It is quite an achievement to turn what should have been a success story for one of Scotland’s most important industries into a country-wide controversy.
But that is what VisitScotland achieved when it announced the closure of more than half of its tourist offices on the same day it reported soaring numbers of overseas visitors were flocking to Scotland.
A 10 per cent rise in the number of foreign tourists in the 12 months to the end of June was more than matched by a 19 per cent increase in spending. With figures for the peak July and August months still to come, the number of overseas visitors rose by more than 21 per cent in the second quarter. Spending was up 41 per cent.
It is against this booming backdrop that VisitScotland chose to reveal that 39 of its 65 tourist information centres would be closing in the next two years.
Some of these are in the heart of some of the most scenic parts of the country, including Drumnadrochit, Braemar, Dunkeld, Fort Augustus, Blairgowrie and Inverary.
Others are in far-flung and remote locations like Lochinver, Durness, Barra, North Uist, Stranraer, Thurso, Campbelltown and Stromness in Orkney. Airports in Edinburgh, Glasgow and the Shetland Isles will also be affected.
No part of the country seems to have escaped the cull, which has been blamed on dwindling “footfall” at these sites and a growing reliance on using smartphones. If the industry, which is worth around £11 billion to the economy each year and supports 217,000 jobs, cannot keep pace with the latest digital technology it risks falling way behind its rivals.
VisitScotland’s announcement was made just days after the agency admitted the industry needed a “sensitive touch” if it was to remain sustainable in future.
It has announced a rethink of promotional activity in order to tackle problems with “pressure points,” most notably across the North Coast 500 route and on the Isle of Skye, which have clearly struggled with growing numbers of first-time visitors unable to find accommodation.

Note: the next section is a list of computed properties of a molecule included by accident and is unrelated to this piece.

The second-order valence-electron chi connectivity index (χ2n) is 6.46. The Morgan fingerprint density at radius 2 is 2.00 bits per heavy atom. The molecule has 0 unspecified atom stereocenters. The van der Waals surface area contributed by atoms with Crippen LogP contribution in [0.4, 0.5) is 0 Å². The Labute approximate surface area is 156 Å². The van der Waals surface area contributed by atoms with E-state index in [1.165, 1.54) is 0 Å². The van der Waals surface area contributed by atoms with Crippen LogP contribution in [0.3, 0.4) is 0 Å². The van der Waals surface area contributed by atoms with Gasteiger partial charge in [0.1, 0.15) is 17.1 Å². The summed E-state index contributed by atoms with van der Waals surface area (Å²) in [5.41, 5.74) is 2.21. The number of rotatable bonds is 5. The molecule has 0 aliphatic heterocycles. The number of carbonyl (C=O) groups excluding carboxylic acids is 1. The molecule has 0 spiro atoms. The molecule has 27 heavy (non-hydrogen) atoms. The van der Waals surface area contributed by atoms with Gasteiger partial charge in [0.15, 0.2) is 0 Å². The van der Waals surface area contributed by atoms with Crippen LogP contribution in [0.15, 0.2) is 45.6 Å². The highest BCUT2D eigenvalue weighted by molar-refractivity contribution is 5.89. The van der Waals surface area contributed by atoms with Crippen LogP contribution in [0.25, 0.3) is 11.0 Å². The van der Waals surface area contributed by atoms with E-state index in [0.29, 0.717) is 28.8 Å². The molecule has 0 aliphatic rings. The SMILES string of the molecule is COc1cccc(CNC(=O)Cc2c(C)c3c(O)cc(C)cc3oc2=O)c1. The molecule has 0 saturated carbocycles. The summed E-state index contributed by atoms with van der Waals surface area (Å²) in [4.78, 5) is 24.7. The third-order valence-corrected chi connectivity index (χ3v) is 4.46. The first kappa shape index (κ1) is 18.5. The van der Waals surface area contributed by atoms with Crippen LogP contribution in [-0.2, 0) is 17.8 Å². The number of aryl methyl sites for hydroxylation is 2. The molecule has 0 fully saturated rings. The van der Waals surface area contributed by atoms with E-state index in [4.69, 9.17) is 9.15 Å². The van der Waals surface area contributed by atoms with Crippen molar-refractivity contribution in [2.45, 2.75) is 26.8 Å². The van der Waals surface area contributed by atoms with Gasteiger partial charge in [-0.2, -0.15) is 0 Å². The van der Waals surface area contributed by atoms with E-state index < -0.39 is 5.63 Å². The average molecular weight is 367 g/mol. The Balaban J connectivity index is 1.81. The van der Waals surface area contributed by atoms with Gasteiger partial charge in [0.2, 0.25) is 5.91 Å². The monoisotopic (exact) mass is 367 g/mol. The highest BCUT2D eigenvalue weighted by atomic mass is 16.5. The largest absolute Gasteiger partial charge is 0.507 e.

It has pledged to focus more on persuading tourists to head off the regular beaten path and discover “lesser known parts of Scotland.”
But areas that, in theory, could benefit heavily from this strategy, such as the north-east, Argyll, Perthshire and the Outer Hebrides are due to be badly affected by the closures in the next two years. Crucially, many of these areas have either poor or non-existent mobile phone signal.
Only this weekend, the main industry body, the Scottish Tourism Alliance, was warning that the “significant shortfall” in coverage is one of the industry’s key challenges at preset.
Earlier this month, the STA published a new survey which revealed that more than a quarter of Scotland’s tourism business expected their profits to slide in the next three years.
Its chief executive Marc Crothall says the industry is facing a “perfect storm” due to uncertainty over the impact of Brexit, the prospect of another independence referendum, soaring costs and a perceived lack of government support.
Owners of businesses in remote parts of the country more reliant on tourism than any other industry may have good reason to wonder if the actions of the national tourism agency will help them weather the gathering storm or make conditions even tougher.